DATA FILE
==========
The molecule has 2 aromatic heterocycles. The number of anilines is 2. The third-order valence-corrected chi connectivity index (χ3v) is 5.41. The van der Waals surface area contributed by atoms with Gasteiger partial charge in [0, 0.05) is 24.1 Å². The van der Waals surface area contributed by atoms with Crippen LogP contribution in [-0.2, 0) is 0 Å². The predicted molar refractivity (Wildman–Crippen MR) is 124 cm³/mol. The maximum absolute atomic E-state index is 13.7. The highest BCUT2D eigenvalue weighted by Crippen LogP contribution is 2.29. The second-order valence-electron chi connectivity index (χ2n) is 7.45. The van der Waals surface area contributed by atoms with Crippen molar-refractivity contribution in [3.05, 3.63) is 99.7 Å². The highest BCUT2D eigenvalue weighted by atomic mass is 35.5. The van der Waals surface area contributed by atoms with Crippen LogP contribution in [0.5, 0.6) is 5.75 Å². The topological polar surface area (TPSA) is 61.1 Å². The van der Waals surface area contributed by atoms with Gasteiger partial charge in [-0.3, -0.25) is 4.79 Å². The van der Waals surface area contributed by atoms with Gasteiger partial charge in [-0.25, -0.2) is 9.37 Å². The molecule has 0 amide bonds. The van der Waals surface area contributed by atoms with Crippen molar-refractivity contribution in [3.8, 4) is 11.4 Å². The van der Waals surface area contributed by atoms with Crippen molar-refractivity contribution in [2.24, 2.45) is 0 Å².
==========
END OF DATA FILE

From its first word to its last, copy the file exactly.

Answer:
The molecule has 2 aromatic heterocycles. The number of anilines is 2. The third-order valence-corrected chi connectivity index (χ3v) is 5.41. The van der Waals surface area contributed by atoms with Gasteiger partial charge in [0, 0.05) is 24.1 Å². The van der Waals surface area contributed by atoms with Crippen LogP contribution in [-0.2, 0) is 0 Å². The predicted molar refractivity (Wildman–Crippen MR) is 124 cm³/mol. The maximum absolute atomic E-state index is 13.7. The highest BCUT2D eigenvalue weighted by Crippen LogP contribution is 2.29. The second-order valence-electron chi connectivity index (χ2n) is 7.45. The van der Waals surface area contributed by atoms with Crippen molar-refractivity contribution in [3.05, 3.63) is 99.7 Å². The highest BCUT2D eigenvalue weighted by atomic mass is 35.5. The van der Waals surface area contributed by atoms with Crippen LogP contribution in [0.5, 0.6) is 5.75 Å². The topological polar surface area (TPSA) is 61.1 Å². The van der Waals surface area contributed by atoms with Gasteiger partial charge in [-0.3, -0.25) is 4.79 Å². The van der Waals surface area contributed by atoms with Gasteiger partial charge in [-0.25, -0.2) is 9.37 Å². The molecule has 0 amide bonds. The van der Waals surface area contributed by atoms with Crippen molar-refractivity contribution in [3.8, 4) is 11.4 Å². The van der Waals surface area contributed by atoms with Crippen molar-refractivity contribution in [2.24, 2.45) is 0 Å².